The new chief executive of the Wellington City Council has revealed that he was headhunted for his new post in New Zealand.
Kevin Lavery told the This is Cornwall website that he was offered the opportunity just after a key Cornwall Council vote to remove the Conservative leader of the council in a row over plans to form a partnership with a private company to provide council services.
“I wasn’t really looking to leave, I wasn’t exploring opportunities at the time, it kind of came out of the blue. If I’m honest about it I got an approach from a headhunter the day after Alec Robertson was ousted so probably they caught me at a time that I was feeling a bit unsettled…. But, obviously, with all the turmoil with the leadership and getting an approach it was just fortuitous.
“Once I looked into it I had a couple of interviews on Skype etc and just became more excited, went out to Wellington and thought yes, this is a fantastic opportunity for me and it’s worth taking advantage. It was all about the timing.”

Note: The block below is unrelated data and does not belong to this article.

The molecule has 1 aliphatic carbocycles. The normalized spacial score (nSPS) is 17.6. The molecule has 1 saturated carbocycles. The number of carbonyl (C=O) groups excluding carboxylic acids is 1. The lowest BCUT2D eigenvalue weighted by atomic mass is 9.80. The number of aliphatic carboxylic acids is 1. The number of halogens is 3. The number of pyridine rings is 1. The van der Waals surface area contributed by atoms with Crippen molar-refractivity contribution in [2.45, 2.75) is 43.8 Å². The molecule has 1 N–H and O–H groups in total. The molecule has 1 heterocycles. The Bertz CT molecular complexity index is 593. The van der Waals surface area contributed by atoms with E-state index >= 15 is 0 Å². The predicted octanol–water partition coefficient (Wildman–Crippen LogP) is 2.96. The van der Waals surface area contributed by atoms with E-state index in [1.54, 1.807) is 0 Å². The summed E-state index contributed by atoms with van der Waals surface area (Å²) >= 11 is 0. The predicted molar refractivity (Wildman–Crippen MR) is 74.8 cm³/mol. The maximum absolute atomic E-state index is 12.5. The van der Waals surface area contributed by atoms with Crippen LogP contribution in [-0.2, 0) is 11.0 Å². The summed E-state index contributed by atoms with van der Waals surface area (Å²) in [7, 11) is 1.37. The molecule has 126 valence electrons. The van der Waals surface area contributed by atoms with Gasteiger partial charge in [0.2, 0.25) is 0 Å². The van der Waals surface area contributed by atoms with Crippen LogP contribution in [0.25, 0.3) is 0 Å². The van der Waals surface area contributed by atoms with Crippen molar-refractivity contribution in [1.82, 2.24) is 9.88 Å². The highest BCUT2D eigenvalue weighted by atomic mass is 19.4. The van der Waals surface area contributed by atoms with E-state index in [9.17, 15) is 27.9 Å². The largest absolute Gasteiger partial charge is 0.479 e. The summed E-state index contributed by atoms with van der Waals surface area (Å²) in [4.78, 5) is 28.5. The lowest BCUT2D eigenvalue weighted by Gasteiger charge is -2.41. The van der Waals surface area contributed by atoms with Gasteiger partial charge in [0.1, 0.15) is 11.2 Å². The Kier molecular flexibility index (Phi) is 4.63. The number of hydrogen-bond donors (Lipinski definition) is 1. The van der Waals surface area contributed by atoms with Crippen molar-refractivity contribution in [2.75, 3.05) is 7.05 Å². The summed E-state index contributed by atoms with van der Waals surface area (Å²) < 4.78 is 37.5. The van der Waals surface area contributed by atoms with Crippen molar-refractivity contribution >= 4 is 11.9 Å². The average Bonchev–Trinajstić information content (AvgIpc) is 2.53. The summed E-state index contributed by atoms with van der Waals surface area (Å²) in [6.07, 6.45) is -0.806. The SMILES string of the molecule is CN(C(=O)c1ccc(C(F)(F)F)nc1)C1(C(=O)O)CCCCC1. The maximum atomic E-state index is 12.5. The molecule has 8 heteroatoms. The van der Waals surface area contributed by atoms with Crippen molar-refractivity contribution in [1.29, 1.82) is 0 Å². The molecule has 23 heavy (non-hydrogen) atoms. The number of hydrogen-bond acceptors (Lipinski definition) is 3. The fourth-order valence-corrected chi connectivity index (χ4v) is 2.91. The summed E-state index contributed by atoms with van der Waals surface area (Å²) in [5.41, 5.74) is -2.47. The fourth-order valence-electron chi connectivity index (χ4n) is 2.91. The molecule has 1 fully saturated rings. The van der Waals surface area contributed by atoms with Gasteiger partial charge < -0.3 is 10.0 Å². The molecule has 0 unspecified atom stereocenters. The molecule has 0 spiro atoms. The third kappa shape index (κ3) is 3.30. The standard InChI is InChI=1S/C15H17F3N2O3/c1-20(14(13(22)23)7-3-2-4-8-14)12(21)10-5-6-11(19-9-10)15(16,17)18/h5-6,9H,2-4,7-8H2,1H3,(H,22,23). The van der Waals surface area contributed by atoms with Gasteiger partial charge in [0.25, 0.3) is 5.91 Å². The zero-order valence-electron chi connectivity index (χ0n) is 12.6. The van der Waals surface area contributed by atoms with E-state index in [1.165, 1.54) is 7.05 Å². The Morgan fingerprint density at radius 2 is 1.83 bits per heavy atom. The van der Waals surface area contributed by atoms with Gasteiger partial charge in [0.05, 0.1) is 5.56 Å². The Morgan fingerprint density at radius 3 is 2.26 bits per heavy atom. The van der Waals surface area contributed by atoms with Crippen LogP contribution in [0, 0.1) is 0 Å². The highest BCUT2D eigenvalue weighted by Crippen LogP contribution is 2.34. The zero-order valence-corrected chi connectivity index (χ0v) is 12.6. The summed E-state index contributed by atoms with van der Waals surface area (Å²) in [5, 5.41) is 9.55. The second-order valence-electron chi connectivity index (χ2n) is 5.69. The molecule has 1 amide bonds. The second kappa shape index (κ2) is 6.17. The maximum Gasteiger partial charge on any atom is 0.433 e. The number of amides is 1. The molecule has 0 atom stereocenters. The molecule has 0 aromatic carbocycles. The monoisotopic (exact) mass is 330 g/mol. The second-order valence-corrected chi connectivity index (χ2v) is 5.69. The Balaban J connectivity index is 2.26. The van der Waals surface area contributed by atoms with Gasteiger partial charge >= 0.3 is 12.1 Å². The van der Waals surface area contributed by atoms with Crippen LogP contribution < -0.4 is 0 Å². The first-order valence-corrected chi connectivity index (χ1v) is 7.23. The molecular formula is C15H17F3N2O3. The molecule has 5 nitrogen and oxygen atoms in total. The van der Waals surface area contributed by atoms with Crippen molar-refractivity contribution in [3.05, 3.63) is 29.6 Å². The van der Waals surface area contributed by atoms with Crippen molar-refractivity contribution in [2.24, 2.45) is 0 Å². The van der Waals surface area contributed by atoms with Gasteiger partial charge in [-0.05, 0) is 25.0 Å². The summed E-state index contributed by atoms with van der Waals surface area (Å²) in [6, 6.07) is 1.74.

The newspaper comments:
From reading comments posted on blogs and social media sites, an outsider might be led to believe that Mr Lavery, 52, was responsible for all the Duchy’s ills. Yet while he has overseen some high profile projects which have not proved successful he has equally provided a firm leadership for the council as it faced some of the most difficult financial cuts ever seen in local government.
When he arrived in 2008 Mr Lavery was immediately thrown into the deep end having to manage to creation of a new unitary authority which replaced the former Cornwall County Council and six district councils.
He has since had to steer the council through choppy waters thanks to funding cuts introduced by the Government as well as having to bring some key services up to scratch. Asked whether these successes had been forgotten and were under appreciated by the public he said: “Definitely, definitely. I don’t think people really have the perspective, they don’t realise that we have lost £170m a year that we have had over a 30% reduction in our grant and the tax has only increased by 2.9% over the last three years so that’s just 1% a year.
He strongly denied that he was a strong supporter of privatisation and said that he had an open minded approach with an aim of getting value for money and good services.
Read the full interview here.